California teacher unions rated as nation’s 6th most powerful
By Dan Walters, October 29, 2012, Sacramento Bee
California’s teacher unions – principally the huge California Teachers Association – are the nation’s sixth strongest when it comes to raising money and influencing politics and educational policy, according to a new study by the Thomas B. Fordham Institute, an educational think tank in Washington, D.C. The group, which includes former U.S. Education Secretary Rod Paige on its board, advocates for charter schools. The report was issued just a week before California teacher unions’ fundraising prowess and influence are tested by two big ballot measures, Proposition 30, which would raise taxes by $6 billion a year, and Proposition 32, which would severely curtail unions’ ability to raise political funds from their members. The CTA and other unions support the former and oppose the latter and at the moment, both appear headed for defeat. Hawaii’s teacher unions are the most influential, the study concluded, followed by those in Oregon, Montana, Pennsylvania, Rhode Island and California. Those in Arizona are considered to be the weakest of all the states and the District of Columbia. The study’s detailed report on California concludes, “California’s NEA and AFT state affiliates have relatively robust resources, although education spending in the state, and on teachers in particular, is not particularly high. (read article)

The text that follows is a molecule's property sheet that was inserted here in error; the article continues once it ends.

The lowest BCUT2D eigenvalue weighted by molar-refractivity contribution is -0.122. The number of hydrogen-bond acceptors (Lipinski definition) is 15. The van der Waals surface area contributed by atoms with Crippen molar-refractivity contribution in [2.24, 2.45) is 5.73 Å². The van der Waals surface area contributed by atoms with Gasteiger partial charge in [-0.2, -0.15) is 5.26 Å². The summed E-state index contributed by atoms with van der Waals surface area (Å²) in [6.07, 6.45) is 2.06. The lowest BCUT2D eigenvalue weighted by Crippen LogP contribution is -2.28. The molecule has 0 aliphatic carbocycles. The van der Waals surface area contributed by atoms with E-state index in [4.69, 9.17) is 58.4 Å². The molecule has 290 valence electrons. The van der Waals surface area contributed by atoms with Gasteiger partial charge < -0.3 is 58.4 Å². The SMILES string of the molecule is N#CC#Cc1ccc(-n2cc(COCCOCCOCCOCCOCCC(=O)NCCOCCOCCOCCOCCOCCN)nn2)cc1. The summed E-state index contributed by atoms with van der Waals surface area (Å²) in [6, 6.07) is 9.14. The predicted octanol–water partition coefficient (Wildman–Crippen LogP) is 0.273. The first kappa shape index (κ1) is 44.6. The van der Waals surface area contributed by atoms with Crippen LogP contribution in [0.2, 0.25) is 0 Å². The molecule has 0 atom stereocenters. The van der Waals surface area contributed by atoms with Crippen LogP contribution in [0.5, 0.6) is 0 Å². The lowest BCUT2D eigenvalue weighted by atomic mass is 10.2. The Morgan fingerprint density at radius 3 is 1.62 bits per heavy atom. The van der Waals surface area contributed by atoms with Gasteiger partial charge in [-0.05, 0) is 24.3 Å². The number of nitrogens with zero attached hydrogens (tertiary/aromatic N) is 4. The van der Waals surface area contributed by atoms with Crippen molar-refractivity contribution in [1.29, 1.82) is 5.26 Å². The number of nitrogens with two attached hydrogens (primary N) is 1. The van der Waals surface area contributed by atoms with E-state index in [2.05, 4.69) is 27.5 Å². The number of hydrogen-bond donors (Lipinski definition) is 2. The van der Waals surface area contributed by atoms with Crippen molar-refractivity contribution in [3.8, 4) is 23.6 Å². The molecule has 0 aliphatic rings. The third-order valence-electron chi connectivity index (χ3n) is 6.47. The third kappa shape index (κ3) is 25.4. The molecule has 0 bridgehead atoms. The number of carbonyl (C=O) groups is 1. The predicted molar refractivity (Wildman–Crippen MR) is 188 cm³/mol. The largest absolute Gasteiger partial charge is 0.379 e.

Professors, Students Debate Potential Impact of California Proposition 32
By Carissa Quiambao, October 29, 2012, Daily Nexus
Last Thursday, professors, students and other community members gathered at the Lobero Room of the University Center to discuss various issues surrounding Proposition 32. Proposition 32 would ban unions and corporations from using payroll-deducted funds for political purposes and would also prohibit any collective contributions made by unions and corporations to political candidates and elected officials. If passed, the implementation and enforcement of Proposition 32 would increase costs to state and local government by an estimated $1 million or more. Thursday’s debate was moderated by the California Center for Public Policy and CALPIRG, and featured a dialogue between economics professor Lanny Ebenstein and Campus Democrats President Erik Anciaux on the potential impacts of what has been nicknamed the “paycheck protection” initiative. Ebenstein voiced his support for the bill and linked the plight of post-collegiate debt with the high costs that unions can impose on state government. (read article)